You know you’re a “dog person” when you can’t resist sharing photos of your pup in their Halloween costume.
My little buddy Merf—a silky terrier—is not only a source of daily joy, he even helped nurse me back to health during my surgery recovery, never leaving my side.
And now a recent article from Harvard suggests that dogs may not just be man’s best friend— they can also help lower your risk for heart disease.
Today I want to show you the science behind this incredible discovery, as well as a few other natural ways keep your heart strong.
The furry motivator
A 2017 study in the journal Nature looked at the health and death records of over 3 million people in Sweden ages 40 to 80 for over ten years.
They found that:
So, why do dogs play such an important role in health?
Though more research still needs to be done, researchers point to several factors that may be in play.
Now let’s take a look at a couple of ways to integrate the heart-protecting powers of owning a dog with other natural heart-healthy habits.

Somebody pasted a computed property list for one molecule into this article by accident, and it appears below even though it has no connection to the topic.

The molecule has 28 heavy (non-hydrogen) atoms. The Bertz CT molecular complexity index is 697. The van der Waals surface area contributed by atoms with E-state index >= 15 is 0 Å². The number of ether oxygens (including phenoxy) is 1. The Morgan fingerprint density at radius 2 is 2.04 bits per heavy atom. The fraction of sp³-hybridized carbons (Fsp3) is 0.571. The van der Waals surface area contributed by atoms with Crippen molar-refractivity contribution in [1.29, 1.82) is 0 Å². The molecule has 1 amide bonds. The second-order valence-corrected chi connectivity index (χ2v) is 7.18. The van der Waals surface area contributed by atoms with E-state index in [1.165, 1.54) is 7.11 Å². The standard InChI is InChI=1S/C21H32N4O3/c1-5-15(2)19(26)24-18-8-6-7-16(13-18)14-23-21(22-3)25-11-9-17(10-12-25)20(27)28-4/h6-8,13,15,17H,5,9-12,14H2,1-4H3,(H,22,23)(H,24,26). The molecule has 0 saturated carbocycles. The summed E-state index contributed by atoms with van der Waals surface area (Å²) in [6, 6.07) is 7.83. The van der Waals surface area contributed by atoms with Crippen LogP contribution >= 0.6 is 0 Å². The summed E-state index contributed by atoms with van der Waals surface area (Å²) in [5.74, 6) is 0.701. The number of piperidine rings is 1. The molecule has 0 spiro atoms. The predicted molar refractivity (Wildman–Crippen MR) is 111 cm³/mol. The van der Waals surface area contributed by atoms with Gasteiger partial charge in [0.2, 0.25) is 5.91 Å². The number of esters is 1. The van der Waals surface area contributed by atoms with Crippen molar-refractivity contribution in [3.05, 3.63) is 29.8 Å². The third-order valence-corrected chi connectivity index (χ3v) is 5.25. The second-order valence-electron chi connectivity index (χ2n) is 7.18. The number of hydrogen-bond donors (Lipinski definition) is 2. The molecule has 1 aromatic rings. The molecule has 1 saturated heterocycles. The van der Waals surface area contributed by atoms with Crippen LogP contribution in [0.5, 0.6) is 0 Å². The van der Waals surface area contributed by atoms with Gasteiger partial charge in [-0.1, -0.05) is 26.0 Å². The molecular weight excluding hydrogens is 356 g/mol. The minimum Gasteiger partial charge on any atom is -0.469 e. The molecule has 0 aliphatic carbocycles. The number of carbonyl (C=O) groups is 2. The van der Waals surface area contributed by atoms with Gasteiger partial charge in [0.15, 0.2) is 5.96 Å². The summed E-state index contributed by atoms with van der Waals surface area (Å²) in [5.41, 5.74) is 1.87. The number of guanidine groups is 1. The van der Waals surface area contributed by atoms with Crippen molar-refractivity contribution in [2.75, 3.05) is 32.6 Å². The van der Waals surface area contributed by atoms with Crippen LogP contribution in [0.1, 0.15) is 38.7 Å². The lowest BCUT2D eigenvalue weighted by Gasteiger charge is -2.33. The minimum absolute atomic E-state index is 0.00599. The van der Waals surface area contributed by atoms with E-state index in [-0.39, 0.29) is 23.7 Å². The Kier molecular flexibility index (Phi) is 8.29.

Heart-protecting music-pet combos
Here are a couple of heart health techniques that pair well with your pet:
The life-saving benefits of walking: Get the leash out, put on your shoes and go for a walk—even a short one! The American College of Cardiology analyzed the walking behavior and health outcomes of 89,000 women between the ages of 50 and 79 and found that walking for at least 40 minutes several times a week decreased risk of heart failure by 25 percent.
Music therapy for heart healing: Dogs love music, especially soft relaxing music. Why not turn off the TV and turn on some pre-sleep music to prepare both of you for a great night’s rest?
So if you don’t already have a furry companion, consider adopting from your local animal shelter—or even just volunteering at your local humane society to walk the dogs. Your heart will be glad you did.
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Dog ownership and the risk of cardiovascular disease and death – a nationwide cohort study
Dogs and health: A lower risk for heart disease-related death?
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